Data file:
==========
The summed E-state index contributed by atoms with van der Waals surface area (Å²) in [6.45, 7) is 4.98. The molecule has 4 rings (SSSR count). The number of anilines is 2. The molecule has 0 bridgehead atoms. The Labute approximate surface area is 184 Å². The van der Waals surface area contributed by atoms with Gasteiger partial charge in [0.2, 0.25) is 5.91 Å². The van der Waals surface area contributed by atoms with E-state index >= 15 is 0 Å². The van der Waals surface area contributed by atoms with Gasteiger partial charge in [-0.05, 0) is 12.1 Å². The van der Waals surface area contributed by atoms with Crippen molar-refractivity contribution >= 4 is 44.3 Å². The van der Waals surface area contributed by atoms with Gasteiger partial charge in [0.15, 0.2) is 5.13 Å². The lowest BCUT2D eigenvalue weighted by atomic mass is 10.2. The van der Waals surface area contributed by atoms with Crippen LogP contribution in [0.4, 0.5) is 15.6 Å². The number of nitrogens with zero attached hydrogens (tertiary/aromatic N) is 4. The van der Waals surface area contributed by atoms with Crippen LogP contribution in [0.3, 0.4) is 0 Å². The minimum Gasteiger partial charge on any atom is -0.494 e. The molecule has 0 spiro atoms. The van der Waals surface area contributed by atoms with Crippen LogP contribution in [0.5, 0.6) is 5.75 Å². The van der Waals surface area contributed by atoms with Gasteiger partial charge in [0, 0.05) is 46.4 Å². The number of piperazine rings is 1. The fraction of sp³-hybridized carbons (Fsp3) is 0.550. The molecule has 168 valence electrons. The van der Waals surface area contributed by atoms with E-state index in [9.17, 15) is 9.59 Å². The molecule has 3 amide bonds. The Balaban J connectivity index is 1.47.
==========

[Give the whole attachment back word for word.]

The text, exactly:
The summed E-state index contributed by atoms with van der Waals surface area (Å²) in [6.45, 7) is 4.98. The molecule has 4 rings (SSSR count). The number of anilines is 2. The molecule has 0 bridgehead atoms. The Labute approximate surface area is 184 Å². The van der Waals surface area contributed by atoms with Gasteiger partial charge in [0.2, 0.25) is 5.91 Å². The van der Waals surface area contributed by atoms with E-state index >= 15 is 0 Å². The van der Waals surface area contributed by atoms with Gasteiger partial charge in [-0.05, 0) is 12.1 Å². The van der Waals surface area contributed by atoms with Crippen molar-refractivity contribution >= 4 is 44.3 Å². The van der Waals surface area contributed by atoms with Gasteiger partial charge in [0.15, 0.2) is 5.13 Å². The lowest BCUT2D eigenvalue weighted by atomic mass is 10.2. The van der Waals surface area contributed by atoms with Crippen LogP contribution in [0.4, 0.5) is 15.6 Å². The number of nitrogens with zero attached hydrogens (tertiary/aromatic N) is 4. The van der Waals surface area contributed by atoms with Crippen LogP contribution in [0.3, 0.4) is 0 Å². The minimum Gasteiger partial charge on any atom is -0.494 e. The molecule has 0 spiro atoms. The van der Waals surface area contributed by atoms with Crippen LogP contribution in [0.5, 0.6) is 5.75 Å². The van der Waals surface area contributed by atoms with Gasteiger partial charge in [0, 0.05) is 46.4 Å². The number of piperazine rings is 1. The fraction of sp³-hybridized carbons (Fsp3) is 0.550. The molecule has 168 valence electrons. The van der Waals surface area contributed by atoms with E-state index in [9.17, 15) is 9.59 Å². The molecule has 3 amide bonds. The Balaban J connectivity index is 1.47.